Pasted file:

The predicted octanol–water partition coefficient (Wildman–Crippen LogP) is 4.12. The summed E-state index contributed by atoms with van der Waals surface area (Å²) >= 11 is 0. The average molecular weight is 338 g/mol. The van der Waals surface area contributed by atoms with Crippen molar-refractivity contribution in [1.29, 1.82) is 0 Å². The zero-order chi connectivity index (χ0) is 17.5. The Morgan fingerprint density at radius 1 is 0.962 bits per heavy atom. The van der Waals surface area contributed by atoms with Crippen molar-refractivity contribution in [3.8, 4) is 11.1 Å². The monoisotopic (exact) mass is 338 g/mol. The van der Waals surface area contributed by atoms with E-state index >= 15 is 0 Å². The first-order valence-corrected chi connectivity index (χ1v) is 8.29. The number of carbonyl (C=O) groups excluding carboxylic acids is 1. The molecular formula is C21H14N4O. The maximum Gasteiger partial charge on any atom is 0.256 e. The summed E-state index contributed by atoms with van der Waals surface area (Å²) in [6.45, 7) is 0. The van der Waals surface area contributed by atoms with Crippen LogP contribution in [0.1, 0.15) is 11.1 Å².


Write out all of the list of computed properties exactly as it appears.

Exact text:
The predicted octanol–water partition coefficient (Wildman–Crippen LogP) is 4.12. The summed E-state index contributed by atoms with van der Waals surface area (Å²) >= 11 is 0. The average molecular weight is 338 g/mol. The van der Waals surface area contributed by atoms with Crippen molar-refractivity contribution in [1.29, 1.82) is 0 Å². The zero-order chi connectivity index (χ0) is 17.5. The Morgan fingerprint density at radius 1 is 0.962 bits per heavy atom. The van der Waals surface area contributed by atoms with Crippen molar-refractivity contribution in [3.8, 4) is 11.1 Å². The monoisotopic (exact) mass is 338 g/mol. The van der Waals surface area contributed by atoms with E-state index >= 15 is 0 Å². The first-order valence-corrected chi connectivity index (χ1v) is 8.29. The number of carbonyl (C=O) groups excluding carboxylic acids is 1. The molecular formula is C21H14N4O. The maximum Gasteiger partial charge on any atom is 0.256 e. The summed E-state index contributed by atoms with van der Waals surface area (Å²) in [6.45, 7) is 0. The van der Waals surface area contributed by atoms with Crippen LogP contribution in [0.1, 0.15) is 11.1 Å².